Video description rules bring FCC into the ratings game … every three years
When you’re trying to track down the national rankings of video programming networks, you may not think to check with the FCC – but, thanks to the Twenty-First Century Communications and Video Accessibility Act of 2010 (CVAA), that’s the first place you should look. Every three years, at least.
As long-time readers may recall, back in 2011 the Commission, pursuant to Congress’s direction in the CVAA, adopted extensive video description rules applicable to broadcasters and multichannel video programming distributors (MVPDs). As to the latter, the rules require that MVPDs with more than 50,000 subscribers must provide 50 hours per calendar quarter of video-described prime time or children’s television on the five most popular cable channels.
Popularity in this context is determined based on (take a deep breath) an average of the national audience share during prime time of nonbroadcast networks that reach 50 percent or more of MVPD households and have at least 50 hours per quarter of prime time programming that is not live or near-live or otherwise exempt under the video description rules. (The relevant Nielsen ratings period this time around was September 30, 2013-September 28, 2014; the relevant stats were Nielsen’s “live +7 day” ratings, i.e., the ones that include incremental viewing that takes place during the seven days following a telecast.)
While the calculation of Top Five nets could presumably be performed annually (or even more often), the Commission chose to update its list only every three years. The first three-year term has screamed by since the 2011 adoption of the rules. And as promised, the Media Bureau has now announced the Top Five nonbroadcast video networks that will trigger MVPD video-description obligations until July 1, 2018. (Actually, it announced the Top Ten, presumably to provide for alternates should they be needed.)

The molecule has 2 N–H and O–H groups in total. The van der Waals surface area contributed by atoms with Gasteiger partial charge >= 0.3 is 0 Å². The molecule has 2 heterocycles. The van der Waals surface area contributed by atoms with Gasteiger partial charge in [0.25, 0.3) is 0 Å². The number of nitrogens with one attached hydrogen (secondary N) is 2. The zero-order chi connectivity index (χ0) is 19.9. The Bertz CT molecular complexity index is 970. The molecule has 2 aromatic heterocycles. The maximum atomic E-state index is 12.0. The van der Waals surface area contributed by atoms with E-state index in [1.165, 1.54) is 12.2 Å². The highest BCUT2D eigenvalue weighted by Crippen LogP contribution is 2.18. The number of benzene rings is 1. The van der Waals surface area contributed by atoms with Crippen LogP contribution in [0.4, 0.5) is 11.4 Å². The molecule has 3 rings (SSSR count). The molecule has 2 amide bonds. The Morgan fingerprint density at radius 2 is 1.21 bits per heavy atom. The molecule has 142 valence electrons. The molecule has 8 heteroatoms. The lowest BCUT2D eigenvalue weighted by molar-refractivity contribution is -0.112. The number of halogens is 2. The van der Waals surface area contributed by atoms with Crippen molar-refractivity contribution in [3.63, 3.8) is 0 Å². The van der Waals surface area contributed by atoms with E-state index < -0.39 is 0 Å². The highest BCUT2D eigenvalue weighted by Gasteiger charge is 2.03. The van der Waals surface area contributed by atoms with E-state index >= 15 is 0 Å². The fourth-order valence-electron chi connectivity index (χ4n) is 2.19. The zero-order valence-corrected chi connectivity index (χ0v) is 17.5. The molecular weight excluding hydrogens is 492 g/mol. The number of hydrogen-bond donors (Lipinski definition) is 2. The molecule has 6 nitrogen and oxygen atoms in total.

The lucky networks:
USA Network, ESPN, Turner Network Television, TBS Network, History. The next five runners-up were: Disney Channel, Fox News Channel, Nickelodeon, A&E Network, and FX.
Video description requirements for the new Top Five will kick in as of July 1, 2015. Until then, the currently reigning Top Five (you know, the ones the FCC identified back in 2011) will continue to be subject to those requirements. The current top five are: USA, the Disney Channel, TNT, Nickelodeon, and TBS.
You might think that Disney will be dropping off the list come July. Not so fast. The rules don’t apply to networks that provide fewer than 50 hours per quarter that is not live or near-live (i.e., broadcast within 24 hours of recording). That’s why ESPN (as well as Fox News) didn’t make the first list, and why we expect that ESPN will be axed from the latest list. If ESPN goes, Disney should be next up.
Any network that thinks it should be excluded from the Top Five has an opportunity, for 30 days following the publication of the list, to seek an exemption. Since the FCC’s notice doesn’t indicate that the list will be published in the Federal Register, it’s probably a good idea to assume that that 30-day period runs from January 7 to February 6, 2015.
We suspect, but can’t guarantee, that, once any exemption requests have been ruled on, the Commission will issue a follow-up public notice closer to July 1 to notify all affected MVPDs of the final Top Five. Check back here for updates.